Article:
New Analysis Finds Federal Staffing Mandate Would Require 3,652 Additional Full-Time Employees In Georgia, Cost $187M Per Year
For immediate release
Sept. 29, 2023
Sept. 29, 2023
9,598 Residents Risk Displacement If Nursing Homes Can't Hire Workers NeededStockbridge, GA — The Georgia Health Care Association (GHCA) released an analysis today by professional services firm CLA (CliftonLarsenAllen, LLP) on the impact that the Biden administration's recently announced federal staffing mandate would have on nursing homes in Georgia. The proposed rule would require specific nursing home staff to spend a minimum number of hours with each resident – 2.45 nurse aide hours per resident per day (HPRD) and 0.55 registered nurse (RN) HPRD – as well as have a 24-hour registered nurse (RN) on site. These requirements do not take into account the thousands of dedicated Licensed Practical Nurses providing care in Georgia's nursing homes, nor other competent staff such as social workers, therapists or activity professionals.
Among CLA's findings:
- Georgia nursing homes would need to hire an estimated 3,652 additional full-time employees (2,754 nurse aides and 898 RNs).
- The proposed mandate would cost Georgia nursing homes approximately $187 million per year.
- 76% percent of Georgia nursing homes are currently not meeting at least one of the three proposed staffing requirements: the 2.45 nurse aide HPRD, the 0.55 RN HPRD, and the 24/7 RN. Less than 1% of nursing homes in the state meet all 3 proposed requirements.
- Georgia nursing homes that did not meet at least one of the requirements were more likely to have a majority of their residents relying on Medicaid (75% percent average Medicaid census) compared to facilities that met the criteria (24% percent).
- If nursing homes are unable to increase their workforce to meet these new requirements, more than 9,598 nursing home residents could be impacted by census reductions.
“This analysis underscores that Georgia's nursing homes cannot meet this staffing mandate as it's currently proposed without the proper funding and workforce programs,” said GHCA President and CEO Chris Downing. “Nursing homes across our state continue to do everything they can with limited resources to attract new caregivers to the field but continue to face challenges due to the sheer lack of available and qualified workers. We will continue to sound the alarm that Georgia's seniors are the ones that will suffer the unintended consequences of this flawed policy and urge the administration to reconsider this impossible standard.”
“Based on these figures, nursing homes will need considerable resources to meet the requirements of this mandate, but nationwide, 60 percent of the profession is currently operating in the red,” said Cory Rutledge, Chief Assurance Officer at CLA. “Nursing homes are facing increased operating costs while still struggling to rebuild their workforce and occupancy rates to pre-pandemic levels. If this rule is finalized without the financial support that nursing homes will need to hire these additional workers, too many seniors will be at risk of losing the care they need.”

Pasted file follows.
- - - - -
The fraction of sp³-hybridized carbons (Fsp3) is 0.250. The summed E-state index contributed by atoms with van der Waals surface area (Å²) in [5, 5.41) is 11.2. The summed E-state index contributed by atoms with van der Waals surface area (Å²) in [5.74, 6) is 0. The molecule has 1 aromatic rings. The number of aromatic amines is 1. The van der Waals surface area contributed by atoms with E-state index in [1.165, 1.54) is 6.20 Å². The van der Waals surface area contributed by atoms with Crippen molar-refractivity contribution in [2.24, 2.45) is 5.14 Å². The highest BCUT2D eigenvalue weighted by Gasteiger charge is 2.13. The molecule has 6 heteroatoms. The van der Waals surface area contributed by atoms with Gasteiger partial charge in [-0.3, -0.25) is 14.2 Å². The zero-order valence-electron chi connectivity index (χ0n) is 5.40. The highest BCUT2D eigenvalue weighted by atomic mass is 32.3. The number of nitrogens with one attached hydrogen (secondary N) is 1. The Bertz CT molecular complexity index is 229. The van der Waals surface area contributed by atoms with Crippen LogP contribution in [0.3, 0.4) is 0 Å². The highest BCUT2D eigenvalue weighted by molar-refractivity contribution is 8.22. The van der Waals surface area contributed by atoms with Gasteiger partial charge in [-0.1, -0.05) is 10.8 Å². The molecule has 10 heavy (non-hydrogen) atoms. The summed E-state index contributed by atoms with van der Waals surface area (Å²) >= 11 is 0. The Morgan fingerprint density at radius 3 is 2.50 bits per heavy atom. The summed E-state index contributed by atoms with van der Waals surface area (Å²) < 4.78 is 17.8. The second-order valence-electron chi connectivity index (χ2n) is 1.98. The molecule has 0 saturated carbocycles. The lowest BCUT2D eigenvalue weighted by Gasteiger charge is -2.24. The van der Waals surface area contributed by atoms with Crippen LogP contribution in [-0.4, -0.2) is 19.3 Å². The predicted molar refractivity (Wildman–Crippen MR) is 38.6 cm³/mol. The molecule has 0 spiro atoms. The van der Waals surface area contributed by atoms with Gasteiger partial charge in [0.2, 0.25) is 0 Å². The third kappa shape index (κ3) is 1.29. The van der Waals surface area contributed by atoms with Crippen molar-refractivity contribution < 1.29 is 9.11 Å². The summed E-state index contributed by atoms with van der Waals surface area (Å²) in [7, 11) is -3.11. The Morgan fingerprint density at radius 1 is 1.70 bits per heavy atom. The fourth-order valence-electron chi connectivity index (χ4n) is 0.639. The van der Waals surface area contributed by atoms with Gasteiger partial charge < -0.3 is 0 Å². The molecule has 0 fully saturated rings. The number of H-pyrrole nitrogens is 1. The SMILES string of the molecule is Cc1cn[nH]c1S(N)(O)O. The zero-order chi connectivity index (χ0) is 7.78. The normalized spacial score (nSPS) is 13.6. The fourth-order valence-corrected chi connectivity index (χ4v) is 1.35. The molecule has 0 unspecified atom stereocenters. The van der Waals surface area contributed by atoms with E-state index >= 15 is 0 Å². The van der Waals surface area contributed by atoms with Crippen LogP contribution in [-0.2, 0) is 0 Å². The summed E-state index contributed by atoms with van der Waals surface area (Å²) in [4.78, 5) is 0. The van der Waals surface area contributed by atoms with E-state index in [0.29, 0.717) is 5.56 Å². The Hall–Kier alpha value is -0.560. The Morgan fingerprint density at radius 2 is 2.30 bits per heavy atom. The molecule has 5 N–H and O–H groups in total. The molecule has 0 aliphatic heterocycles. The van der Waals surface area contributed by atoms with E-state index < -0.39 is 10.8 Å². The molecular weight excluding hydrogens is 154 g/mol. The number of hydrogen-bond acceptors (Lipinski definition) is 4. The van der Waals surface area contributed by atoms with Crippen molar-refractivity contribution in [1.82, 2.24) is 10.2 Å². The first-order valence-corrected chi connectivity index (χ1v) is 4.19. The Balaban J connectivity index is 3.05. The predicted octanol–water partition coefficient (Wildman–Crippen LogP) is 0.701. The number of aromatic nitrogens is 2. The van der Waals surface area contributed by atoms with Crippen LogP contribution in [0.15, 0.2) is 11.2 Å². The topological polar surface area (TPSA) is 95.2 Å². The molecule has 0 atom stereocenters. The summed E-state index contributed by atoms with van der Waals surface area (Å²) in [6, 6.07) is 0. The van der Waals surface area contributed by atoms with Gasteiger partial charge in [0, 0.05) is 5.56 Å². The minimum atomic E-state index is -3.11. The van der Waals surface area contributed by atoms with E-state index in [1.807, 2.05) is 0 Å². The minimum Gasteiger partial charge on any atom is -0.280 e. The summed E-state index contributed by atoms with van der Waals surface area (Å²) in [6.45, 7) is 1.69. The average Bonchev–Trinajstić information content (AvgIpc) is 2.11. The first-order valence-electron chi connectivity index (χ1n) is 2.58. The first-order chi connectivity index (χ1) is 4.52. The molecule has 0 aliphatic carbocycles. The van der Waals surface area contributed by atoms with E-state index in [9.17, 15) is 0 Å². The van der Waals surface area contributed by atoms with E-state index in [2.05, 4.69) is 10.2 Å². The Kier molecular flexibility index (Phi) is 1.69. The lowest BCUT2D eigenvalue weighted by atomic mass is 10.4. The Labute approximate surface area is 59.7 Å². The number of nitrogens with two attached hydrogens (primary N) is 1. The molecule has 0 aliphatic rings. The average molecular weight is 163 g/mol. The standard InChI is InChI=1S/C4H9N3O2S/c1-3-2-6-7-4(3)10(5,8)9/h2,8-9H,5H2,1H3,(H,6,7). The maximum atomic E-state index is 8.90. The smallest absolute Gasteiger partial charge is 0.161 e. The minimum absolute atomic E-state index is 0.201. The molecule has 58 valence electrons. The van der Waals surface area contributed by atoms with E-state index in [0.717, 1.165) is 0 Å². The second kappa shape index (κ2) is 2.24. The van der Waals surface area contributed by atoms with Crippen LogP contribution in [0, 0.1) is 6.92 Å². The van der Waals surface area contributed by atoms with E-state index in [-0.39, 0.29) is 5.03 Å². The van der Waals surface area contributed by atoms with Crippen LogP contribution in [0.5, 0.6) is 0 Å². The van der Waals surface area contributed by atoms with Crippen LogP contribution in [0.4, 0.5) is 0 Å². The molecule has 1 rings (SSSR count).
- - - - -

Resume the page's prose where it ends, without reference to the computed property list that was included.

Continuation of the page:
In Georgia, labor shortages have led to nursing homes limiting resident admissions, closing units and wings, and many are at risk of closing their doors completely. The requirements for RN staffing outlined in CMS' proposed rule are particularly unfeasible as the National Council of State Boards of Nursing (NCSBN) 2023 Environmental Scan found that Georgia has some of the lowest ratios of employed RNs per population in the country, with fewer than 750 employed registered nurses per 100,000 people.
Rather than a federal staffing mandate that will put seniors' access to care at further risk, nursing homes need supportive solutions that will help them build a pipeline of dedicated caregivers. GHCA supports the comprehensive workforce proposals laid out in the American Health Care Association's (AHCA) Care for Our Seniors Act.
Read the full CLA analysis and the impact on each state HERE.
The Georgia Health Care Association is a non-profit association of skilled nursing centers, assisted living communities, and home and community based case managers called SOURCE/CCSP. Advocates for Georgia's elderly since 1953, the Association represents the best interests of patients, residents and consumers as well as owners, administrators, and other personnel. GHCA strives to enhance the ability of its members to provide competent and compassionate care to meet the ever-changing health care needs of elderly Georgians. For more information, visit www.ghca.info.